My wrap on the Emerging Writers’ Festival Digital Masterclass

The Emerging Writers’ Festival Digital Masterclass was held on Friday 24th May at the City Library.

The full day workshop featured an inspiring range of speakers. The broad theme was creating digital content to support your writing and to build your profile, with a focus on blogs and social media.

The diversity of content and speakers made for an information-packed day. There was plenty to learn and take away, depending on your background and interests. The content ranged from the very practical (how to produce a video, podcast and ebook), to the more strategic (planning and goal setting).

I was impressed by the presenters’ expertise and their passion for their craft. What they all had in common was that they had a good idea, and had a go at executing it, even if they didn’t have the technical skills at first. They tried, they failed, they learned and they got better at it. They sought out advice and collaborated with others. They tapped into their community, or built a new one to support their work. They knew what they wanted to achieve, even if the path wasn’t clear. They found their niche. And the warm and fuzzy part is that they are now sharing what they learnt with others.

I love this video that Mark Welker showed us on the creative process. For me, it really summed up the overarching message I took away from the day. Don’t be scared to try new stuff. At first you won’t be so good at it, but if you keep trying and learning, you will get better at it, maybe even become great at it.

 

Here are a few of my personal highlights from each of the presenters.

Rose Powell (@rosepowell) took us through practical exercises on strategic planning, risk identification, asset mapping and goal setting for establishing a successful website/blog. The take away message from Rose’s presentation was to be strategic about what you want to achieve, make the most of your networks, have clear goals, and find your niche.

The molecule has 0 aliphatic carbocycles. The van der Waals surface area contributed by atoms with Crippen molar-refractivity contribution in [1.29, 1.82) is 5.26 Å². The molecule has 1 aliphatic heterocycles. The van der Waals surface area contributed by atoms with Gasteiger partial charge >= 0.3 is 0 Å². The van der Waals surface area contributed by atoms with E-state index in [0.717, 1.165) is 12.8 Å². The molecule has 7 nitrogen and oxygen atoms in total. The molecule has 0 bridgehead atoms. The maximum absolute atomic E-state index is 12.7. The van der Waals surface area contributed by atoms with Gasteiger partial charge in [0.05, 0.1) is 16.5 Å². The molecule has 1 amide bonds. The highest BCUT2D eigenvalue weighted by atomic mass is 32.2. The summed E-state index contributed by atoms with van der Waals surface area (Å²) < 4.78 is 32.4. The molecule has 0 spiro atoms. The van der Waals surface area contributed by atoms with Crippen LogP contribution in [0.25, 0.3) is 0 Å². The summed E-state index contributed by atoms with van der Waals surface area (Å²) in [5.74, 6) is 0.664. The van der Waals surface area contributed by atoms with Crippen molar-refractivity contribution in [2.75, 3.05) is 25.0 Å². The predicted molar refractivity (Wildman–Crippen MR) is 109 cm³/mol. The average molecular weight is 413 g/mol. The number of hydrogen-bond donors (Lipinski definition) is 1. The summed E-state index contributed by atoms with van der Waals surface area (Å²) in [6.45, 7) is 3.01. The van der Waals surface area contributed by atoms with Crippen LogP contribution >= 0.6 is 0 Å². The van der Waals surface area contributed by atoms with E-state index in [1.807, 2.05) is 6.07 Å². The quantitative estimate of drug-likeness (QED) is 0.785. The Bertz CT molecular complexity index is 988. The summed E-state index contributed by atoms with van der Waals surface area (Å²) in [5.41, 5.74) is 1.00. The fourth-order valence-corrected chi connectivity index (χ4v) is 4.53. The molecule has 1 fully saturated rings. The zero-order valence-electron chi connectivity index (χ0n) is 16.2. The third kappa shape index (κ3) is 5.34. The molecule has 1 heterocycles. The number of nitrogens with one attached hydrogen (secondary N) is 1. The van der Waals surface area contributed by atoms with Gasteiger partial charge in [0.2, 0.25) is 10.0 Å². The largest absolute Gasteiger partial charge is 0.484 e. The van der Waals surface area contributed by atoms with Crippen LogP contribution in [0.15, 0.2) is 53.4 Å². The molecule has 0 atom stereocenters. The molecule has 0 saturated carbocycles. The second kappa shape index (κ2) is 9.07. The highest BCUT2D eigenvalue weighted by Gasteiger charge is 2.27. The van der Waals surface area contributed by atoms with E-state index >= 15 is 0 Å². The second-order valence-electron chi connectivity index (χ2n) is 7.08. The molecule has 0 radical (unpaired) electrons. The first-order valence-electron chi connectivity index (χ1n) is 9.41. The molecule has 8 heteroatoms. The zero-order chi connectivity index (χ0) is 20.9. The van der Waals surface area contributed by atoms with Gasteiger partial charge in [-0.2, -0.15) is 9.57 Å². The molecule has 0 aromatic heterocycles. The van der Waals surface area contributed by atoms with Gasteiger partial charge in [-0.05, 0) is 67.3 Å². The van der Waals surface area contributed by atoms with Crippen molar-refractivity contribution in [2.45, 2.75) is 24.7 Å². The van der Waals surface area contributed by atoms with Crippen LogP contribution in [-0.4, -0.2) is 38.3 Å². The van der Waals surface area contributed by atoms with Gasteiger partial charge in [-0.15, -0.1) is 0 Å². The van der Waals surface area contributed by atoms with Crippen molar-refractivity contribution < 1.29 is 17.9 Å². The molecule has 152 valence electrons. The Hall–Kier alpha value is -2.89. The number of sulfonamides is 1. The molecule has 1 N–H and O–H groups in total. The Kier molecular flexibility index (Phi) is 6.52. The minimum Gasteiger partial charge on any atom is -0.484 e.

Jo Case (@jocaseau) took us through a case study of The Wheeler Centre Dailies site, with a focus on how they both generate and commission content. She included a practical exercise on pitch writing. The content model Jo presented included a wide range of different formats and sources including feature articles, curation of content from other sources, reviews, news, entertainment, events and book extracts. Her model was really useful in thinking about how to keep a website’s content dynamic, interesting, and fresh with limited resources.

Thang Ngo (@ThangNgo) is Australia’s #1 video food blogger. He talked about finding your niche, producing unique content, creating an online community, supporting others, and building your profile. Like Rose, he emphasised the importance of having clear goals.

Johannes Jakob (@jojojakob) gave us the low-down on creating podcasts, based on his experience creating the JOMAD podcast.

Mark Welker (@mwelker) from Commoner Films spoke about moving from one medium (writing) to another (video) and the parallels for story telling in both mediums. He stepped us through the video-making process and shared his tips including: capturing natural light, using a controlled camera, getting up close to your subject, and focussing on texture and detail.

Ash Davies (@PhotoGuides) from Tablo Publishing gave us a crash course on creating, marketing and distributing ebooks. He showed us a demo of his new product Bookmaker. If only every 20 year old had Ash’s creativity, initiative and drive. We would have solved the world’s problems by now.

And so, that wraps up my summary of the digital masterclass. Did you go to the workshop? What did you learn?

On hipsters, melancholy and the digital future

Over the weekend the City of Melbourne (CoM) ran the #comconnect unconference. There were around 150 artists, techies, public servants, gamers, community leaders, thinkers, designers, researchers, urbanists and makers gathered to generate ideas, raise challenges, propose solutions, build collaborations and cultivate projects to help CoM to kick start their digital strategy planning.